Perils and pitfalls of the party season - Business Works
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Perils and pitfalls of the party season

It's that one time of the year when you can really let your hair down at work, right? Wrong! Many employees mistake the office Christmas party as an opportunity to let loose and take full advantage of the free bar. However, as Ian Dawson, Employment Law expert at Shulmans LLP Solicitors points out, festive antics at the office party can have serious implications well beyond a red-faced walk through the office the next morning.

The Christmas party is often the only work event that embraces everyone from the boardroom to the factory floor, so employees place a lot of emphasis on making the most of the festivities. However, they often forget that their contract of employment still stands, even when the office party is held off work premises.

This means all clauses in their contract such as confidentiality, discipline, harassment and discrimination still exist yet within a context where plenty of often free alcohol is consumed, causing staff to lose their inhibitions and discuss typically taboo subjects more openly with colleagues.

In the age where social media is so prevalent, it is important office party goers watch not only what they say to fellow colleagues but also what they say on sites such as Facebook and Twitter.

A drunken photo, status or tweet may seem harmless at the time but there have been many instances of staff being dismissed for inappropriate uses of Facebook and other social networking sites.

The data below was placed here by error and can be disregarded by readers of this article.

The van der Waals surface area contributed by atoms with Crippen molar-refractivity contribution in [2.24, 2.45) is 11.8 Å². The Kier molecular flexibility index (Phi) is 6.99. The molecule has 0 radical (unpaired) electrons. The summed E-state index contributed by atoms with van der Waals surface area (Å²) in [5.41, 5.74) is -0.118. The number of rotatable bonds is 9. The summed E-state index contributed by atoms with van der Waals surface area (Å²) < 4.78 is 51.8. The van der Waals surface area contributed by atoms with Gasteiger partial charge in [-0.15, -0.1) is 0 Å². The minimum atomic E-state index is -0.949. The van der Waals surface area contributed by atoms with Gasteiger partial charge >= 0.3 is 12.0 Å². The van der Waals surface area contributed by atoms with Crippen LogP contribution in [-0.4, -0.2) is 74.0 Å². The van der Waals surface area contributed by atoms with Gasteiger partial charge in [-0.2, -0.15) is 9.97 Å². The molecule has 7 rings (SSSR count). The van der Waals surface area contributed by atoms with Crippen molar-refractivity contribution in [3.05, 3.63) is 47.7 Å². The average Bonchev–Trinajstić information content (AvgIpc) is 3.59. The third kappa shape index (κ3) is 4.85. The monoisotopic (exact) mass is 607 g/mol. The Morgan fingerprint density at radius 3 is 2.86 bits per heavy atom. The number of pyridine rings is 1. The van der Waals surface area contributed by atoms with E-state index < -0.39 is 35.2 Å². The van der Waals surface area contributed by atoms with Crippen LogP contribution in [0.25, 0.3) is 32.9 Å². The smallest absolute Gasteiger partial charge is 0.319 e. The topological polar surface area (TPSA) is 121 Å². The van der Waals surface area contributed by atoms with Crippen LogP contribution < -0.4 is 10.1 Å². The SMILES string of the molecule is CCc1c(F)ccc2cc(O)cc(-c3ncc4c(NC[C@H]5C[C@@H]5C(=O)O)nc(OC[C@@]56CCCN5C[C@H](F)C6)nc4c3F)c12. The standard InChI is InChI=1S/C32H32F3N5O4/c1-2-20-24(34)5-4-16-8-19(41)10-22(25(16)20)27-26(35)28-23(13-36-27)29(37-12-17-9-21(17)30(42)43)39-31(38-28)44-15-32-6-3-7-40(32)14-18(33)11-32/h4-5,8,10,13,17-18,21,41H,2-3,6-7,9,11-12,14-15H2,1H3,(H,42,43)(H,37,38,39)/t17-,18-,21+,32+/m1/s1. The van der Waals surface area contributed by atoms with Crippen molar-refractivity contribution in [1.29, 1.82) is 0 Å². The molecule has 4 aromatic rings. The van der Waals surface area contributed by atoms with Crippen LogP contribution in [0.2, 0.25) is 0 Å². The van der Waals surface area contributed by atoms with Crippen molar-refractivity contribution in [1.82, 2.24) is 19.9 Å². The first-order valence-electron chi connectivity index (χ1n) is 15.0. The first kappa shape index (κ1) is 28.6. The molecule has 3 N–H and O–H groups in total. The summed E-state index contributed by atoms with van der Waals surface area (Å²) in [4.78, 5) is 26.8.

One notable example is of a call-centre worker who claimed that a day he took off work was for medical reasons when in fact it was to recover from alcohol consumption. He was caught out when his work's HR department drew his attention to a screen-grab of his Facebook page where he had announced after a heavy drinking session that he intended not to go to work followed by a rather strong expletive.

Other well-known examples include employees being sacked for ranting about their managers and / or customers via social media sites and posting inappropriate images online.

Social media has made it increasingly difficult to separate our personal and professional lives. At the Christmas office party itís especially important to remember that at any moment you might be being watched and that any snaps or thoughts you decide to tweet, Facebook or Instagram are out there for the entire world to see.

With the stresses of work, it is hard not to get wrapped up in Christmas fever, but when getting involved in any festive activities or events this year, it is always important to remember, you're not doing work, but youíre still at work!


  • Post inappropriate photographs, comments or thoughts on social networking sites.
  • Make inappropriate jokes, such as your boss being Father Christmas because he only seems to work one day a year. You might not be working, but youíre still at work. Never say anything you wouldn't be entirely comfortable with saying at 9am in the office.
  • Wear your most revealing outfit or comedy slogan t-shirt. Check the dress code first and remember, revealing too much flesh may offend some colleagues and your idea of a jokey t-shirt may be someone else's idea of an offensive remark.
  • Get blind drunk. Falling over the boss then vomiting into the punch is likely to involve you in disciplinary action.
  • Think it would be hilarious to give inappropriate gifts for the Secret Santa exchange of presents, such as a bag of pork scratchings to a Jewish colleague. The recipient might not be offended, but other colleagues could be and this could still land you in trouble under the law.


  • Remember that bringing illegal substances to the party to 'make it go with a swing' is likely to be a career-ending move.
  • Avoid all controversial conversation topics: sex, politics and religion. All three are likely to get you into trouble, no matter how like-minded you may consider your colleagues.
  • Be tolerant and respectful of those who don't celebrate Christmas. And if you're an employer, remember Ė you may have to arrange an alternative event to avoid allegations of discrimination on religious grounds.
  • Bosses: you have a duty of care towards all your employees. Make sure everyone has the means to get home safely.

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